The disenfranchisement of Toguri’s family in the United States reflects the lived reality of all Issei and Nissei (first and second generation Japanese Americans, respectively). After the bombing of Pearl Harbor in 1942, “110,000… [Japanese-Americans] were removed from their homes on the West Coast and confined in camps"(pg.21). 5 Their race, it now became clear was far more important to their identity than their nationality, at least to their government. When considering if the Nisei men were appropriate to draft into the U.S. military, the board of officers within the office of the Army Chief of Staff decided that the “lone fact that these individuals [were] of Japanese ancestry… tend[ed] to place them in a most questionable light as to their loyalty to the United States" (pg. 26).5 In this way, it can be seen that racism indeed trumped the American government’s perception of their citizens. That is not to say that there were not advocates from within the government who condemned these acts. For example, Lieutenant Commander Cecil H. Coggins declared that a “Nisei thinks like any other American boy who has lived in the same environment"(pg. 24). 5 That being said, the overwhelming message received by Japanese Americans was that they were at best suspicious and their loyalty was not to be trusted.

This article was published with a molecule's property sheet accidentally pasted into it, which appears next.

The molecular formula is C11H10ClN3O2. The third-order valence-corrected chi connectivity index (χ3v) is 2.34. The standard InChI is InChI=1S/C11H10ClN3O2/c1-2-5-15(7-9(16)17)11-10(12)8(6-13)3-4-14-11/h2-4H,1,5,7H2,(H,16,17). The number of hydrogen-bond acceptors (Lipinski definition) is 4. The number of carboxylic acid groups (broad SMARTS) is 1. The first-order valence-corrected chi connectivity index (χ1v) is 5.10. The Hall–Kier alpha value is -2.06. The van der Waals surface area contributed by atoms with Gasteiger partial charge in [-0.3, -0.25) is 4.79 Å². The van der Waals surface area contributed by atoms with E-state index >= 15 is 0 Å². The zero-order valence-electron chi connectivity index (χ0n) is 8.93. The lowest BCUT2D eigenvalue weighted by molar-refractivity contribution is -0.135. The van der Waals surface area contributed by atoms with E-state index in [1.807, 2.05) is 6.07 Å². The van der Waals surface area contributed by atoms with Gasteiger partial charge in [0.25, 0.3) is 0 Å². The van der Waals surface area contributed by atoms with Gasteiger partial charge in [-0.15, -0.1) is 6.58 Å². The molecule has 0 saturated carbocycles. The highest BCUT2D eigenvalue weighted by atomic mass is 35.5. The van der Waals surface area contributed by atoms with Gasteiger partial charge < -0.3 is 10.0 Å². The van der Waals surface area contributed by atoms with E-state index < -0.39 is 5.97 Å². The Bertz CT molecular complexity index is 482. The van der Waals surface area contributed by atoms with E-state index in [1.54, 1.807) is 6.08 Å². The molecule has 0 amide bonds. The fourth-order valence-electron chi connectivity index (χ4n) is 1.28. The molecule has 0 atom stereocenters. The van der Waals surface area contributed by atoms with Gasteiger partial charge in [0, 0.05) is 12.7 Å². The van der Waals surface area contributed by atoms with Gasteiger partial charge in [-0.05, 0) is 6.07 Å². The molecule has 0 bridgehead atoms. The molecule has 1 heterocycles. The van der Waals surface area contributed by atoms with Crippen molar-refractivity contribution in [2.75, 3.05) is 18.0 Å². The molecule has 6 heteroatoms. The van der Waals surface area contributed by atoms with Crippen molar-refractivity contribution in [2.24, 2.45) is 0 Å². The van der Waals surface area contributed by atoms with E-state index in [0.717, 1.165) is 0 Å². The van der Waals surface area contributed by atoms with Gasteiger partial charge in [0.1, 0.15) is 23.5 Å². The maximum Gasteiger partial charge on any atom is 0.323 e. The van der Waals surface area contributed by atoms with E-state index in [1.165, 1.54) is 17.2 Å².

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Map of forced internment camps used to house Japanese Americans during WWII6.